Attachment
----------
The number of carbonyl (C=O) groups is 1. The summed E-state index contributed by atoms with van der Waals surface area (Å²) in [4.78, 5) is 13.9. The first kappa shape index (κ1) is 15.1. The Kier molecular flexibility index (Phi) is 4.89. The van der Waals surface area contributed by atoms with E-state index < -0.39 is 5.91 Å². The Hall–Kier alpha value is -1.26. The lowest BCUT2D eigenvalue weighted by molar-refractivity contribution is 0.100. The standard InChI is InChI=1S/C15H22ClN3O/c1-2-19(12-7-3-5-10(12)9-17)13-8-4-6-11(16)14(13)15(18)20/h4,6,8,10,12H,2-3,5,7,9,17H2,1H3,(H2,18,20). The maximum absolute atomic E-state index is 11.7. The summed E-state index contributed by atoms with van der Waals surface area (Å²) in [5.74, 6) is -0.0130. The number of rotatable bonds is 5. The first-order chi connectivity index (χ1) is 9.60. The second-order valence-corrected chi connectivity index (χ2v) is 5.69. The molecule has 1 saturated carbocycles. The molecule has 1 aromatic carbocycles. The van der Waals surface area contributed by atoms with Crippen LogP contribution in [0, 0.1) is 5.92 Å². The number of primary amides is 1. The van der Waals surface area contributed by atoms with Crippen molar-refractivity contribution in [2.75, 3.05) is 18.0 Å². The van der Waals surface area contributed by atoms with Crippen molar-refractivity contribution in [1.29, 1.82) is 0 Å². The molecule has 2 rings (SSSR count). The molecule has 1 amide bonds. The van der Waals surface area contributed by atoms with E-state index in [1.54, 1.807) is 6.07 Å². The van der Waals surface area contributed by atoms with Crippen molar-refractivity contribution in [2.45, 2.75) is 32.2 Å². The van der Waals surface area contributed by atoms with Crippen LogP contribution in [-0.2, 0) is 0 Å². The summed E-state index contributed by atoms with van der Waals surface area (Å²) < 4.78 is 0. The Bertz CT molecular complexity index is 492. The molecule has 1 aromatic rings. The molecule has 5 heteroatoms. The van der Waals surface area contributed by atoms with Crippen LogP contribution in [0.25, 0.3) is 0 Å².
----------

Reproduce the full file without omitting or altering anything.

The number of carbonyl (C=O) groups is 1. The summed E-state index contributed by atoms with van der Waals surface area (Å²) in [4.78, 5) is 13.9. The first kappa shape index (κ1) is 15.1. The Kier molecular flexibility index (Phi) is 4.89. The van der Waals surface area contributed by atoms with E-state index < -0.39 is 5.91 Å². The Hall–Kier alpha value is -1.26. The lowest BCUT2D eigenvalue weighted by molar-refractivity contribution is 0.100. The standard InChI is InChI=1S/C15H22ClN3O/c1-2-19(12-7-3-5-10(12)9-17)13-8-4-6-11(16)14(13)15(18)20/h4,6,8,10,12H,2-3,5,7,9,17H2,1H3,(H2,18,20). The maximum absolute atomic E-state index is 11.7. The summed E-state index contributed by atoms with van der Waals surface area (Å²) in [5.74, 6) is -0.0130. The number of rotatable bonds is 5. The first-order chi connectivity index (χ1) is 9.60. The second-order valence-corrected chi connectivity index (χ2v) is 5.69. The molecule has 1 saturated carbocycles. The molecule has 1 aromatic carbocycles. The van der Waals surface area contributed by atoms with Crippen LogP contribution in [0, 0.1) is 5.92 Å². The number of primary amides is 1. The van der Waals surface area contributed by atoms with Crippen molar-refractivity contribution in [2.75, 3.05) is 18.0 Å². The van der Waals surface area contributed by atoms with Crippen molar-refractivity contribution in [1.29, 1.82) is 0 Å². The molecule has 2 rings (SSSR count). The molecule has 1 amide bonds. The van der Waals surface area contributed by atoms with E-state index in [1.54, 1.807) is 6.07 Å². The van der Waals surface area contributed by atoms with Crippen molar-refractivity contribution in [2.45, 2.75) is 32.2 Å². The van der Waals surface area contributed by atoms with Crippen LogP contribution in [-0.2, 0) is 0 Å². The summed E-state index contributed by atoms with van der Waals surface area (Å²) < 4.78 is 0. The Bertz CT molecular complexity index is 492. The molecule has 1 aromatic rings. The molecule has 5 heteroatoms. The van der Waals surface area contributed by atoms with Crippen LogP contribution in [0.25, 0.3) is 0 Å².